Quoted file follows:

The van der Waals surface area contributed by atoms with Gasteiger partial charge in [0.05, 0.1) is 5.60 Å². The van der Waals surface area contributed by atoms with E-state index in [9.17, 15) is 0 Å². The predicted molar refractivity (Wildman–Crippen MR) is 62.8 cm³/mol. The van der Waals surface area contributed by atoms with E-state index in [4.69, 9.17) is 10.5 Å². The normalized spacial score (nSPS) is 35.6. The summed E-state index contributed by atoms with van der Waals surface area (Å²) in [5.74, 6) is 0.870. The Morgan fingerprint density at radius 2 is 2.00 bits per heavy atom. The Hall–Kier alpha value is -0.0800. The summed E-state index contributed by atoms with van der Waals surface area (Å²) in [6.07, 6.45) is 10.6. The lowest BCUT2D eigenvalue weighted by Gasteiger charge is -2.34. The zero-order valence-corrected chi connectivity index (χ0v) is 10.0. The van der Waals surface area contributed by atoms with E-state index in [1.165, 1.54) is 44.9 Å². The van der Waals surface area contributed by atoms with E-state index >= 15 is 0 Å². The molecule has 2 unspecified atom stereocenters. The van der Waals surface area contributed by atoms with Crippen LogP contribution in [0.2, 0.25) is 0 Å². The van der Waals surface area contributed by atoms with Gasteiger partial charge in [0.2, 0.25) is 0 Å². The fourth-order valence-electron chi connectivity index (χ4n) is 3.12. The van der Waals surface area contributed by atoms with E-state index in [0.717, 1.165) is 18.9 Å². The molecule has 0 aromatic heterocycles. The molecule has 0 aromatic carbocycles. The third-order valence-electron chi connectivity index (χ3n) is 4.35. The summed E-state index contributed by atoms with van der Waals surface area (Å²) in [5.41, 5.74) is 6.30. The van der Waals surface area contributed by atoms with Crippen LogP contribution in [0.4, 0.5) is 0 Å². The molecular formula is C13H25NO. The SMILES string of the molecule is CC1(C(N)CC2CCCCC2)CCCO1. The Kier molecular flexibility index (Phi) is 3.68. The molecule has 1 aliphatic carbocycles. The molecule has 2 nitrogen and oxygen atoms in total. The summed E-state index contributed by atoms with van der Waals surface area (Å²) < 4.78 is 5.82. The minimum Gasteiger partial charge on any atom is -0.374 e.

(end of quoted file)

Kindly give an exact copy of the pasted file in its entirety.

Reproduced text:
The van der Waals surface area contributed by atoms with Gasteiger partial charge in [0.05, 0.1) is 5.60 Å². The van der Waals surface area contributed by atoms with E-state index in [9.17, 15) is 0 Å². The predicted molar refractivity (Wildman–Crippen MR) is 62.8 cm³/mol. The van der Waals surface area contributed by atoms with E-state index in [4.69, 9.17) is 10.5 Å². The normalized spacial score (nSPS) is 35.6. The summed E-state index contributed by atoms with van der Waals surface area (Å²) in [5.74, 6) is 0.870. The Morgan fingerprint density at radius 2 is 2.00 bits per heavy atom. The Hall–Kier alpha value is -0.0800. The summed E-state index contributed by atoms with van der Waals surface area (Å²) in [6.07, 6.45) is 10.6. The lowest BCUT2D eigenvalue weighted by Gasteiger charge is -2.34. The zero-order valence-corrected chi connectivity index (χ0v) is 10.0. The van der Waals surface area contributed by atoms with E-state index in [1.165, 1.54) is 44.9 Å². The van der Waals surface area contributed by atoms with E-state index >= 15 is 0 Å². The molecule has 2 unspecified atom stereocenters. The van der Waals surface area contributed by atoms with Crippen LogP contribution in [0.2, 0.25) is 0 Å². The van der Waals surface area contributed by atoms with Gasteiger partial charge in [0.2, 0.25) is 0 Å². The fourth-order valence-electron chi connectivity index (χ4n) is 3.12. The van der Waals surface area contributed by atoms with E-state index in [0.717, 1.165) is 18.9 Å². The molecule has 0 aromatic heterocycles. The molecule has 0 aromatic carbocycles. The third-order valence-electron chi connectivity index (χ3n) is 4.35. The summed E-state index contributed by atoms with van der Waals surface area (Å²) in [5.41, 5.74) is 6.30. The van der Waals surface area contributed by atoms with Crippen LogP contribution in [0.4, 0.5) is 0 Å². The molecular formula is C13H25NO. The SMILES string of the molecule is CC1(C(N)CC2CCCCC2)CCCO1. The Kier molecular flexibility index (Phi) is 3.68. The molecule has 1 aliphatic carbocycles. The molecule has 2 nitrogen and oxygen atoms in total. The summed E-state index contributed by atoms with van der Waals surface area (Å²) < 4.78 is 5.82. The minimum Gasteiger partial charge on any atom is -0.374 e.